Preparing For ERP Implementation: Fit-Gap Out of the Box or a Workaround?

This article discusses fit-gap analysis best practices and also helps identify some “pitfalls” to be avoided.

Table of Content

    This post is the fifth of our ERP implementation series. If you want to start from the beginning, or learn more about prior ERP implementation phases, take a look at:

    So, you’re on the road to an Enterprise Resource Planning (ERP) implementation. At this point, the current company environment should have been reviewed, workflows and reporting documented and the requirements gathering sessions completed.

    The first step in implementing an ERP is gathering requirements. Requirements gathering allows the company and consultants to understand ERP functionality needed, functionality importance, implementation goals and other related topics.

    After the requirements have been reviewed and approved, they are matched to ERP “out of the box” (OOB) functionality. This process is called a Fit-Gap analysis. Functionality matches are “Fits” and missing functionality are known as “Gaps”.

    The chart below illustrates these relationships. Fit-Gap analysis completion, identification and Gap workarounds are usually handled by the ERP consultant.

    . Fit-Gap analysis

    An implementation process flow example appears below. The process flow consists of five phases. Fit-Gap is part of the Requirements and Design phase.

    Fit-Gap is part of the Requirements and Design phase.

    Note how Fit-Gap analysis is supported by Requirements Gathering and ties into the High-Level Design.

    Best practices

    This post discusses some best practices to help ensure that you analyze Fits and Gaps correctly. The post also identifies some “pitfalls” to be avoided, which often result in a less than optimal result.

    Over the course of dozens of ERP implementations, six top best practices have emerged that can have a positive impact on the Fit-Gap process:

    • Visible Executive ownership.
    • Ensure all important requirements are included and the Fit-Gap document is completed in a quality manner.
    • Be sure that requirements Fits can be tested and validated.
    • Be sure that Gap work-around strategies are clearly defined.
    • Understand the costs of Gap workarounds.
    • Be sure workaround strategies are designed and reviewed prior to signing additional work orders.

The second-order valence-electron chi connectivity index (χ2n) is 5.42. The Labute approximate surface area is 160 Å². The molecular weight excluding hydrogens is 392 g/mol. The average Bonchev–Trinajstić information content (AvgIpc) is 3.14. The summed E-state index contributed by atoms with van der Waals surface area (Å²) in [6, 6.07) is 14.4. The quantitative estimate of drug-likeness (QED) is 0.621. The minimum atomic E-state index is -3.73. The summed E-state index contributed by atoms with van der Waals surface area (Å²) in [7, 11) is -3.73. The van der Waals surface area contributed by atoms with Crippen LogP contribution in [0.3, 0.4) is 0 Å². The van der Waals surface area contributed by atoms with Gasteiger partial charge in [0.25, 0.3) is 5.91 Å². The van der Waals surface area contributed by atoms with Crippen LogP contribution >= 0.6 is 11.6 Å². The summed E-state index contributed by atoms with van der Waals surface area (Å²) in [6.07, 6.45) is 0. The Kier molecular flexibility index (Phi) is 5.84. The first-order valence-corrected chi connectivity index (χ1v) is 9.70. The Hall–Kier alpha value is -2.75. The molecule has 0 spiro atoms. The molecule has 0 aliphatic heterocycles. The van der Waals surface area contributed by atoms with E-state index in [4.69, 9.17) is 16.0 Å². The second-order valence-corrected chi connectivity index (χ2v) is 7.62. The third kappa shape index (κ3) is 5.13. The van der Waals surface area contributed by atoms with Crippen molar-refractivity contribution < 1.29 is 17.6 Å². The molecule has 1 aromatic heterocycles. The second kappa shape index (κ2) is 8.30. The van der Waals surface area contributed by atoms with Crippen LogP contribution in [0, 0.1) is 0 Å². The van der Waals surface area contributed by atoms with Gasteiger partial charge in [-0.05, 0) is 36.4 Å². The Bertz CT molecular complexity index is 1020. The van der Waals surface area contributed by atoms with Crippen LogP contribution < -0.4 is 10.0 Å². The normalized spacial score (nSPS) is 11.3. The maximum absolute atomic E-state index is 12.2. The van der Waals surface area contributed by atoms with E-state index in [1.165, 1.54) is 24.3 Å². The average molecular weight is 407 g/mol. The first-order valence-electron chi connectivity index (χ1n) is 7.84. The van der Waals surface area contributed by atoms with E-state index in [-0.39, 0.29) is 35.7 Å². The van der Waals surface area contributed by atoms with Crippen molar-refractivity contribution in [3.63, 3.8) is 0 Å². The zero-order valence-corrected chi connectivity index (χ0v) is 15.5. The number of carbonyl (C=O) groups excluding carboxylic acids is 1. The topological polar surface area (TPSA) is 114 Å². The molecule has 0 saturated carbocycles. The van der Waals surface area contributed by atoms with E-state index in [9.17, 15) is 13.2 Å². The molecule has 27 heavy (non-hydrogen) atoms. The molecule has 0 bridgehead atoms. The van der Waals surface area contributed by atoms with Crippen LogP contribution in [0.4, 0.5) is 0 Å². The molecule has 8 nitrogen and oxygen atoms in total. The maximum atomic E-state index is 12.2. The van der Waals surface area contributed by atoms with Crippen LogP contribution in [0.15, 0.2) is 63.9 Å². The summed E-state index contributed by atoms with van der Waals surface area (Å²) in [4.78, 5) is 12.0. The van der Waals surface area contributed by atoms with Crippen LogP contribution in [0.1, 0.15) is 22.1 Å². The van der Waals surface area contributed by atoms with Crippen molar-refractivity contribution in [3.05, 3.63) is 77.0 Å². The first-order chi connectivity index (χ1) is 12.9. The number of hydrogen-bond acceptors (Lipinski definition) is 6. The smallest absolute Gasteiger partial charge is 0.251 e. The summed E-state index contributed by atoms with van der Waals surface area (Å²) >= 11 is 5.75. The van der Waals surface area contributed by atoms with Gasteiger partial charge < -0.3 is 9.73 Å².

Visible executive ownership

    Visible executive ownership is the number one success driver across all ERP implementation phases.

    Employees look to company executives for both direction and a sense of the importance connected to company initiatives. If the Executive team doesn’t take the project seriously, chances are that the project team won’t either.

    To learn more about executive ownership, take a look at Preparing for ERP Implementation: Getting Started on the right Foot.

    Ensure all important requirements are included and the fit-gap document is completed in a quality manner

    Requirements gathering is an intensive task. Depending on the functionality being implemented, several days or even weeks can be spent in the process. With all this detail it’s very easy to miss key data, so make sure that all of the important requirements captured are included in the Fit/Gap analysis.

    Fit-Gap analysis uses the requirements document as the basis of determining the Fits and Gaps. Gaps require a process work around, customization or a companion software solution.

    While the Fit-Gap analysis may not be needed for every requirement, it should be completed for all important processes and functionality.

    Make sure the ERP project scope includes providing a formal Fit/Gap document as a requirements and design phase deliverable. The Fit-Gap document should include:

    • A cross reference to each captured requirement.
    • A general statement of ERP functionality supporting each requirement Fit.
    • A more detailed statement of any Gap work around, how it resolves the issue and how it will be tested.
    • An estimated number of additional hours required to address each Gap work around.

    Review the analysis carefully. Share Gap information, as well as any additional costs with executive management. Sharing Gap workaround cost information keeps management aware of the project’s cost and assists in setting expectations and Gap resolution priorities.

    Be sure that requirements “Fits” can be tested and validated

    Just because a requirement is considered as a “Fit” by the consultant, doesn’t always mean the Fit is appropriate for your company. Sometimes, the Fit may involve processing that is not suitable for the actual task at hand.

    For example, a company may have a transaction or process that occurs many times each day and is currently completed via a single step.

    The requirement is determined as a Fit by the ERP consultant. However, the Fit functionality involves 2 steps to achieve the same result. So, while the functionality may be a non-issue for an infrequent transaction or process, it is not suitable for high volume processing and in this case, would not be satisfactory and is actually a Gap.